Albuquerque Public Schools superintendent Scott Elder poses for a photo in front of Highland High School on August 11, 2021 in Albuquerque, NM Albuquerque Public Schools says classes will be for a second day on Friday, January 14, 2022 A cyberattack canceled on the district’s student database resulted in the near-complete closure of classes on Thursday, January 13th. Image credit: AP Photo / Cedar Attanasio, file
When the Albuquerque Public Schools principal announced earlier this week that a cyberattack would cancel classes for around 75,000 students, he found that the district’s technology department had blocked attacks “in recent weeks”.
Albuquerque is not alone, as five school districts in the state have suffered serious cyberattacks in the past two years, including one district still grappling with a cyber attack that occurred shortly after Christmas.
But it’s the first report of a cyber attack that had to cancel classes, which is all the more disruptive as schools are trying to keep personal learning going during the pandemic.
“If it looks like I’ve come to your house many times over the past few years to share difficult news with you, you’re right. And here I am again, ”Superintendent Scott Elder said in a video address Thursday. “We face another challenge.”
The Thursday and Friday closings affect roughly one in five school children in New Mexico’s 35th school district after starting school, according to 2019 data from the National Center for Education Statistics. The district was one of the last in the state to reopen last year, as vaccines became available.
The small town of Truth or Consequences discovered a cyber attack on December 28 and has still not gained control of its computer systems.
“We’re not out of the woods yet,” said Mark Torres, the information technology director for the school system in Truth or Consequences, a small town in central New Mexico.
The attack has not yet been reported. It came when the students were on vacation, allowing time to make contingency plans before the students returned. Torres says that while the attack “made computer systems unavailable,” the disruption was minimal.
That was not the case in Albuquerque, where teachers discovered Wednesday morning that they were locked out of the student information database, which tracks attendance, records emergency contacts for students and determines which adults are allowed to pick up which students at the end of the school day.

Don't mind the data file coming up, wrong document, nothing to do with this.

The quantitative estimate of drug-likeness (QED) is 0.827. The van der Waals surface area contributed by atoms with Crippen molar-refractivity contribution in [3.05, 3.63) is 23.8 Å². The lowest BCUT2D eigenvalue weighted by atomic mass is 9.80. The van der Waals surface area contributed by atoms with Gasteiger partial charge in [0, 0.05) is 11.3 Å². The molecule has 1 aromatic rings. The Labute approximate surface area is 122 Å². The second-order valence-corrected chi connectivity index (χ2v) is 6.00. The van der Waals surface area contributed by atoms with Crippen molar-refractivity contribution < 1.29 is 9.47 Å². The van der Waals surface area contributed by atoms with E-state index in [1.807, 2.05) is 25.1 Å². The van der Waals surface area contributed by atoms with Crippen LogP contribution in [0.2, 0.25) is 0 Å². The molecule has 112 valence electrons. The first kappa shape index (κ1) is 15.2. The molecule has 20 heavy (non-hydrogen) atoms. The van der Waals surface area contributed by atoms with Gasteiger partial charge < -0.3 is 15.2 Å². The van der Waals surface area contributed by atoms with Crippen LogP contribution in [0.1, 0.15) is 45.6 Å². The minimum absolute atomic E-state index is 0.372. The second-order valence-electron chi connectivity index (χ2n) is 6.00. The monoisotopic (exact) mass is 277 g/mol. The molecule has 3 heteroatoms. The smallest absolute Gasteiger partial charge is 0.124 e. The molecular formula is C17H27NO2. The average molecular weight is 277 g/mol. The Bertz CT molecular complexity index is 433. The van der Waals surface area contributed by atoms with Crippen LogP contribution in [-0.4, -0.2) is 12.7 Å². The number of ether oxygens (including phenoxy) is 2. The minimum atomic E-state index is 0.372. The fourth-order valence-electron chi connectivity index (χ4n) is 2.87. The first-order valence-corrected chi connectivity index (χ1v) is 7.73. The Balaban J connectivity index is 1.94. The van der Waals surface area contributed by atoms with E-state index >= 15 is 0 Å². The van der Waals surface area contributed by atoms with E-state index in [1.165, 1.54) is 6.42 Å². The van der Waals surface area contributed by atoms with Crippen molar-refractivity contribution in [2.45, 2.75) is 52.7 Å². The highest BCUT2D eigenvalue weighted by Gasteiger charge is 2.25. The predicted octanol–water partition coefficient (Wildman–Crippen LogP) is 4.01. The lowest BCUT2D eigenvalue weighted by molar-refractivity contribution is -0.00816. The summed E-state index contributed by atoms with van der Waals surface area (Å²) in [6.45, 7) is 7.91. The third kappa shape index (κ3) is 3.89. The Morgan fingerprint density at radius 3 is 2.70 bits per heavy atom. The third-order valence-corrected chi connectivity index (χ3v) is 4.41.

In 2019, Las Cruces Public School also suffered an attack on its student information database after a phishing attack tricked one or more employees into clicking a malicious link in an email months earlier, recalls Matt Dawkins, who IT director for this district.
After a hacker or hackers caught and spied on the district’s system, they carried out a ransomware attack. Data on many school computers, starting with the student database, has been encoded. A ransom was requested for the key.
“It’s like your house is being robbed, you know? That feeling of being hurt,” Dawkins said in an interview Thursday when his school was locked down a mile away due to an unrelated police call.
The school failed to pay the ransom and eventually found a way to restore its data systems to the state they were in the day before the attack. But it took months of hands-on work and additional spending on temporary Wi-Fi hotspots and a few new computers. Most of the cost of the attack was covered by insurance.
In the past two years, at least four other schools in New Mexico have been hit by costly cyberattacks, according to Patrick Sandoval, interim director of the New Mexico Public School Insurance Authority, which insures all districts in New Mexico except Albuquerque.
Destinations in the US in 2021 included universities, hospitals, and a large fuel pipeline. Data on the number of attacks and their costs is difficult to track, but the FBI’s 2020 annual report on cyberattacks said that around $ 4.1 billion in damage was reported by institutions across the country this year.
Dawkins added that if Albuquerque faces a ransomware situation that has not been confirmed, it could face a more complex attack. Instead of holding information hostage, ransomware attacks now threaten to sell data to the highest bidder online. So not only could student data in Albuquerque be locked up, Dawkins said, but it could also risk being shared with identity thieves and other malicious actors.
Albuquerque Public Schools did not say whether the cyberattack they were exposed to was a ransomware attack, only that their student information database was “compromised” and that they are working with law enforcement agencies and contractors to limit the damage.
Whatever the cause, they face a similar problem as Las Cruces did in the days following the attack.
The database used to track attendance and other students was out of order. It was also realized that laptops had to be quarantined and taken out of service, forcing teachers to work offline.
“Our teaching department was instantly turned over with pen and paper, you know, kind of old-fashioned teaching, so our printing house was printing materials. The teachers were able to adapt very quickly, ”said Dawkins.
Officials from the Albuquerque Public School failed to clarify the decision to close schools and on Thursday failed to respond to inquiries as to why a paper system was not possible.
The decision to continue teaching at Las Cruces came at a price. Dawkins said it likely took longer to wipe and reset the school’s thousands of computers while teachers and administrators worked at normal hours and lived without technology for weeks.
In January 2020, the district’s computers were running again and on time – the pandemic forced teachers and students to take distance learning just a few months later.
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